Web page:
But Game-Brown still suffered through a biased class and, after two weeks, he dropped it. The then-sophomore didn't mind the twice-a-week, hour-long lectures, but the weekly two-hour discussions killed his gender-study buzz. In a small discussion class (whose beginning readings tackled male patriarchy and oppression) with about 15 women and a few guys, Game-Brown felt disturbingly conspicuous as a white male. "I felt like I was being blamed ... I think part of it was I was unprepared to really be examining patriarchy," he says.
Sure, Game-Brown's experiences would deter most college guys from pursuing women's studies courses. And maybe they're afraid of getting called "gay."
"Of the men I've met in women's studies, not very many have been straight," says Andy Kravis, a senior at U-M, majoring in English and women's studies. "It's a stereotype that arises from a half-truth, but it prevents straight guys from going into these classes."
Out of the 48 women's studies majors graduating from U-M in May, Game-Brown and Kravis are the only males.
"I have an anomalous position being a straight, white male in women's studies," Game-Brown adds. "And I've gotten some negative reactions too."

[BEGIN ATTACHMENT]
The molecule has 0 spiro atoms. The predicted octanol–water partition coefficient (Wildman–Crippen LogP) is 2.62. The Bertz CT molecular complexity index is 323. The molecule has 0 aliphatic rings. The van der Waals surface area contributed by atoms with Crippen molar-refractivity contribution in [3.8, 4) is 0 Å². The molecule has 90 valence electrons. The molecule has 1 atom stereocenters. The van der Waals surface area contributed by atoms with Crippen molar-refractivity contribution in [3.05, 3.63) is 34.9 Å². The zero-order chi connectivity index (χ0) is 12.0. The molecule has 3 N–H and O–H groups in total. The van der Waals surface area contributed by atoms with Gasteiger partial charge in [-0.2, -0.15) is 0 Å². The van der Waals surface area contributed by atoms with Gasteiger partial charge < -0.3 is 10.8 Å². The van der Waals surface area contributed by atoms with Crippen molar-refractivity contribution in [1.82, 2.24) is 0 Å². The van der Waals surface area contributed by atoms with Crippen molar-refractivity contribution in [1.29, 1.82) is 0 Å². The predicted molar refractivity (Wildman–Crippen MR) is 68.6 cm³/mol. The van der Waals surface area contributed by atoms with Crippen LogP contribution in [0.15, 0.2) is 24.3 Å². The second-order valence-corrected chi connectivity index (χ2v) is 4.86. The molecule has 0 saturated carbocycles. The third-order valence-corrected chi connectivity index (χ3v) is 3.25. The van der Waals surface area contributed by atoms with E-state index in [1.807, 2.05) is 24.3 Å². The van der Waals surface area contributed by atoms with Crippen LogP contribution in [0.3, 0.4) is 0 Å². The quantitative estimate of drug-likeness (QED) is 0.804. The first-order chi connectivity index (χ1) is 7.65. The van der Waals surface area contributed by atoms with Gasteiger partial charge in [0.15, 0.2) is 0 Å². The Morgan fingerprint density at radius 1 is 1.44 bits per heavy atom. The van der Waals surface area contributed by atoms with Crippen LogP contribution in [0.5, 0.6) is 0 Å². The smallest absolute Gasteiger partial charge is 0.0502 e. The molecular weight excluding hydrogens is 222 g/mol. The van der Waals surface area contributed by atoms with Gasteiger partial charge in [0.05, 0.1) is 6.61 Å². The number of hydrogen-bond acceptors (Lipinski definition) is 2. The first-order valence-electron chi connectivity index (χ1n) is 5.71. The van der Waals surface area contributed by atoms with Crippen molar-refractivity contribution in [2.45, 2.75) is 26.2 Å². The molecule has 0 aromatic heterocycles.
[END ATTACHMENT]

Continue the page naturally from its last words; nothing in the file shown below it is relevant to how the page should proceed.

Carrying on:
Maybe the confusion and bias lie in the very title "women's studies." While some of the discipline's courses focus on women, each addresses myriad themes — one class can differ greatly from the next, covering topics including health, witchcraft, LGBT (lesbian, gay, bisexual and transgender) studies, history of the U.S. family and women in literature. The majority of courses are cross-listed with other departments, ranging from psychology and sociology to nursing to African-American and African studies.
"[It's] a diversity major," Kravis says. "You talk about gender, race issues, sexuality, disability and ethnicity."
Kravis and Game-Brown point out that the curriculum benefits men and women, and, in analyzing topics concerning men, women's issues connect seamlessly.